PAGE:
What does this mean?

The dissent highlights the disjointed approach the SEC has taken towards regulating digital assets and the lack of guidance given to the digital asset industry. The SEC’s perfunctory orders settling charges against protocols, token issuers, and crypto users provide no forward-looking guidance whatsoever, and the dissenting commissioners confirm that there is no guidance in SEC meetings either.


Coinbase Challenges the SEC’s Denial of its Request for Rulemaking


What happened?

Last Monday, Coinbase filed its opening brief in the Third Circuit challenging the Securities and Exchange Commission's (SEC) denial of Coinbase’s petition for rulemaking. In July 2022, Coinbase filed a petition asking the SEC to engage in formal rulemaking regarding digital assets to provide the industry and investors with much needed clarity. The SEC did not answer Coinbase’s petition for several months, so Coinbase filed a mandamus action in the Third Circuit to compel the SEC to respond. In December 2023, “anticipating imminent action by the Court in the mandamus proceeding,” the SEC formally denied Coinbase’s petition for rulemaking, stating that “existing laws and regulations apply to the crypto securities markets…[and] it is important to maintain Commission discretion in setting its own rulemaking priorities.”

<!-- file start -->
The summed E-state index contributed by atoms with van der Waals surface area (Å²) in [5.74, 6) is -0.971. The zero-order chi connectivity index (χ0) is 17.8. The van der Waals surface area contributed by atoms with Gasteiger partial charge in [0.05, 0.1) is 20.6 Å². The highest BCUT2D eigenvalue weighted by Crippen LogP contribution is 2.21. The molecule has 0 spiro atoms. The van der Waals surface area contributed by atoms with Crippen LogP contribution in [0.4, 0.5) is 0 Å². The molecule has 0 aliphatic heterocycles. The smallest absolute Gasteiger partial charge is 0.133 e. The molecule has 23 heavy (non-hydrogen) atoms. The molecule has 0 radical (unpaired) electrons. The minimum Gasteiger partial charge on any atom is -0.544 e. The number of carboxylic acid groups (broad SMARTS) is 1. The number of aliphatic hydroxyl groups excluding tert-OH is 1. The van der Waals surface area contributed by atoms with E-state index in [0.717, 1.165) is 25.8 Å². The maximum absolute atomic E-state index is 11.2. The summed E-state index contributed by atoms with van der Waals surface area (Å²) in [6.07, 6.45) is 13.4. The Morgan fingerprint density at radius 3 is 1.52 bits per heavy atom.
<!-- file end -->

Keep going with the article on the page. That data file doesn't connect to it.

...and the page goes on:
Coinbase argues that the SEC’s denial of the rulemaking petition violates the Administrative Procedure Act (APA) and is an abuse of agency discretion. Paul Grewal, Chief Legal Officer of Coinbase, stated that “Even if the SEC believes it can lawfully assert new authority over digital assets today (it can’t), it must explain why in a rulemaking process and give the public a chance to understand and challenge that view. That hasn’t happened here, and yet it’s what the law requires.” 


What does this mean?

There are several ways the Third Circuit may decide the case: